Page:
Thai man attacks nephew’s 2 Pit Bulls with a meat cleaver

Two Pit Bulls are seriously injured after they were attacked with a meat cleaver by their owner’s neighbour, who is also his uncle, on Saturday night in Surat Thani province, southern Thailand.

Late Saturday night, the Surat Thani Rescue Radio Centre received a call to help the two dogs attacked with a knife.

Rescue workers found two Pit Bull dogs covered in blood. The first dog, two year old Ouwan suffered wounds on her head and all over her face. The second, two year old Ngoh, suffered a large wound on his head down to his neck.

The Pit Bulls’ owner said the incident happened around 7pm but he didn’t have money to take them for treatment.

The rescue workers took both dogs to an animal hospital. Ouwan was treated with 100 stitches on her face and tongue and also sustained a fractured jaw. The rescue centre paid for the dogs’ treatment which amounted to 23,300 baht.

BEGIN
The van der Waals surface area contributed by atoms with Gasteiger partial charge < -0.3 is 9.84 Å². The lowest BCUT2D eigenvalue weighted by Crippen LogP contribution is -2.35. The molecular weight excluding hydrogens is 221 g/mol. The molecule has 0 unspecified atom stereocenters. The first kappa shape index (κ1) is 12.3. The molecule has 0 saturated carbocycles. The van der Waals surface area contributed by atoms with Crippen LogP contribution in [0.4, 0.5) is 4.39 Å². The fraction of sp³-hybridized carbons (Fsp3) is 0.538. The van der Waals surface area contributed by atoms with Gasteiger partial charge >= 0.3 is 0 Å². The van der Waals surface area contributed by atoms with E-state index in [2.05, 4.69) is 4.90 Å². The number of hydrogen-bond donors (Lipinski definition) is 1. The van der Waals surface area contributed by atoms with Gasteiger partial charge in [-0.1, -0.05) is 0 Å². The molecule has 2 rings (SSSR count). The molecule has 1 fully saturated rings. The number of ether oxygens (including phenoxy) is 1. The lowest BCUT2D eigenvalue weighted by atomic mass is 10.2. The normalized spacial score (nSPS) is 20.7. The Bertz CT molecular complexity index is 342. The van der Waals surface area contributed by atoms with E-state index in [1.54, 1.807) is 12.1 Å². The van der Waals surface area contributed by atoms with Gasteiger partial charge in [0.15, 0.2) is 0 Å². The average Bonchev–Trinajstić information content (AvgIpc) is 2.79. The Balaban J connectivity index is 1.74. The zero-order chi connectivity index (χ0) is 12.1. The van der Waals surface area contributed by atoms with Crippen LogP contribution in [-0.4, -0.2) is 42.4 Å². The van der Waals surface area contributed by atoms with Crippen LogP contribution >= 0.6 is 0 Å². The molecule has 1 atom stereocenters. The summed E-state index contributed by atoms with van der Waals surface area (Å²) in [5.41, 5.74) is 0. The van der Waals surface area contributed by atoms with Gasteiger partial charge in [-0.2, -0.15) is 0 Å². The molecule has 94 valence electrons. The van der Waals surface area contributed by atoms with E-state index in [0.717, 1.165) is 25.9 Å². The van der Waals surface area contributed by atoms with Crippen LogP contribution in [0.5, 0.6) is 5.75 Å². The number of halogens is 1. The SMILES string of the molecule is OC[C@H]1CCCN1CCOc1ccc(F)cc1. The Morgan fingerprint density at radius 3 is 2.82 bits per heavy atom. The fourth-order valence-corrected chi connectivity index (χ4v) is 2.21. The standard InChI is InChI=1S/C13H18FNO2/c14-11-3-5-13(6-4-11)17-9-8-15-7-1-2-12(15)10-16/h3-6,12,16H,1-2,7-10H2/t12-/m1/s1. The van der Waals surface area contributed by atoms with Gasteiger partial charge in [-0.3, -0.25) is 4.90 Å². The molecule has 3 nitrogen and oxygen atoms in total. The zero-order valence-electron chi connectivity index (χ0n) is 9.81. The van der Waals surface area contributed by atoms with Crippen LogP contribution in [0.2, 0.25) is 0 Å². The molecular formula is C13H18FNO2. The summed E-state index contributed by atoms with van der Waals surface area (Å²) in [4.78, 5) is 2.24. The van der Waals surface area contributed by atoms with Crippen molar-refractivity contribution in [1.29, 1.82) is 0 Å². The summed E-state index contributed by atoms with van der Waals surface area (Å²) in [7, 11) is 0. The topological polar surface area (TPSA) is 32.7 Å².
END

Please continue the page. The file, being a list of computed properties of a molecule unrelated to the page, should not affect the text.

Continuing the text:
The dogs’ owner filed charges against the attacker at Mueang Surat Thani Police Station and provided CCTV footage as evidence.

He explained that he was sitting in his shop at the entrance of the street when his younger brother got a call from their uncle saying that the Pit Bulls had attacked him and ripped his trousers.

The owner’s brother went to check on his uncle. He asked whether he needed to go to the hospital, but his uncle said he wasn’t hurt and didn’t need to go.

A while later, the dog’s owner got a call from his Auntie saying that his uncle had attacked the dogs with a knife.

The owner said that his Pit Bulls are not aggressive and are always chained up but his uncle likes to provoke them when he walks by. He said the dogs have never hurt anyone.

After the incident, the Pit Bulls’ owner went to speak to his uncle who allegedly told him, “you can’t go to jail for stabbing a dog.”

Last month, a Pit Bull killed its owner in Korat in northeast Thailand.


Leah is a translator and news writer for the Thaiger. Leah studied East Asian Religions and Thai Studies at the University of Leeds and Chiang Mai University. Leah covers crime, politics, environment, human rights, entertainment, travel and culture in Thailand and southeast Asia.